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The H-1B visa programme allows companies to bring “skilled” foreign workers to fill jobs in the US for a few years. American President Donald Trump has drawn a bright line on the H-1B visa that it should include only the most skilled and highest-paid applicants and should never, ever be used to replace American workers

It is being made out that US President Donald Trump has delivered a massive blow to the Indian Information Technology (IT) sector by imposing visa restrictions on foreign workers. This move, its critics allege, will not only cripple India’s blue chip software behemoths such as Tata Consultancy Services (TCS) and Infosys but also affect millions of Indians aspiring to make a new life in the United States. But does Trump’s move really spell disaster for India?

The controversy revolves around what is known as the H-1B Visa programme, which was originally envisaged as a measure to bring in highly skilled foreign workers to the United States for its hi-tech industries. Under this programme, the US government awards 65,000 visas by lottery every year and randomly distributes another 20,000 to graduate student workers. Indians are the largest single group of recipients of this system.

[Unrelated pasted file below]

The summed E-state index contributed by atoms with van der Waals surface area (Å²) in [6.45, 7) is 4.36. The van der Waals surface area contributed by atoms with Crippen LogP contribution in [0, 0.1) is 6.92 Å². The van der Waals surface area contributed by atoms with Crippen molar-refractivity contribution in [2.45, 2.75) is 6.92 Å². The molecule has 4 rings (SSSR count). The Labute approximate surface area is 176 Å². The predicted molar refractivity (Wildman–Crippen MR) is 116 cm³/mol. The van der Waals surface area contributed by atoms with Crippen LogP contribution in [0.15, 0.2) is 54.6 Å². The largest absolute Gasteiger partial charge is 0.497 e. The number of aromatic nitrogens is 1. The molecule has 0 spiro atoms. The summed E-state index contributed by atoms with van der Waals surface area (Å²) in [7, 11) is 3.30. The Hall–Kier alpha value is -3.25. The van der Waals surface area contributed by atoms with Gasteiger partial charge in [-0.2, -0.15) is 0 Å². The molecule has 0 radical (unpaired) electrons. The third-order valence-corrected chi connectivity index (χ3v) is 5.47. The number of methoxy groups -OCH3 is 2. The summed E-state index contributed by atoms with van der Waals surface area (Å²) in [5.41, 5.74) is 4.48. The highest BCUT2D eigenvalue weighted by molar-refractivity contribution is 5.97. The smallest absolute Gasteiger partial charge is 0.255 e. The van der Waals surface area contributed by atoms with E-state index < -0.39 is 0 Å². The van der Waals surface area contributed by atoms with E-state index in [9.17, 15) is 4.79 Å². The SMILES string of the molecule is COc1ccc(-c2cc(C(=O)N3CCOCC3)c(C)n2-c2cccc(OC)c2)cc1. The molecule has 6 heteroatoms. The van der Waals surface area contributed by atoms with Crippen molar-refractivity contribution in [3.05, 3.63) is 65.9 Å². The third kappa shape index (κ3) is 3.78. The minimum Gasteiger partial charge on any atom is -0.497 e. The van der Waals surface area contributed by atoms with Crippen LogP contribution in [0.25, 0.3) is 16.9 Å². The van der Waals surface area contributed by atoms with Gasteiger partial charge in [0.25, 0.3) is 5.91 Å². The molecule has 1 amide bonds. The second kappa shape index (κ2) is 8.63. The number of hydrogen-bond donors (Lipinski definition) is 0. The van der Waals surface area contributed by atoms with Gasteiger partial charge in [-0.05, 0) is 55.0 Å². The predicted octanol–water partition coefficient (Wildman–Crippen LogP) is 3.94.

“The India H1B story started with the Y2K issue in the late 90s when US required thousands of programmers to correct their legacy systems mostly written in COBOL or DB2 on mainframe systems,” explains ShekharDasgupta, former head of Oracle India. “This was indeed a specialized skill and quite a few Indian IT firms capitalized on this business opportunity, hired from good schools, invested in training before sending them to the US. They earned a good name for India

The abuse started after the year 2000 problem was overcome, says Dasgupta. This time there was a huge demand for ERP and web skills (dotcom companies were mushrooming from all corners in the US).

“More Indian IT companies – smaller and less professional – jumped into the fray, and compromised on quality. Rather than hiring from good schools and investing in in-house training, they hired from a new parallel IT school system that sprung up in the back alleys of Chennai, Bangalore and Hyderabad. The phenomenon of ‘tech coolies’ started,” recalls Dasgupta. “There were guys being shipped whose basic education (irrespective of the formal qualification they claimed to have) were pathetic. I have seen instances where guys did not know basic algebra or coordinate geometry. Their social, language and communication skills were worse. Poorly paid, they typically live in ghetto style.”

There had to be a backlash at some point. Trump’s election was the tipping point. At a media briefing on 17 April 2017, White House, press secretary, James S. Brady, explained what the Presidential order was all about: “Right now, as you may know, H1B visas are awarded by random lottery… And many people will be surprised to know that about 80 percent of H1B workers are paid less than the median wage in their fields.”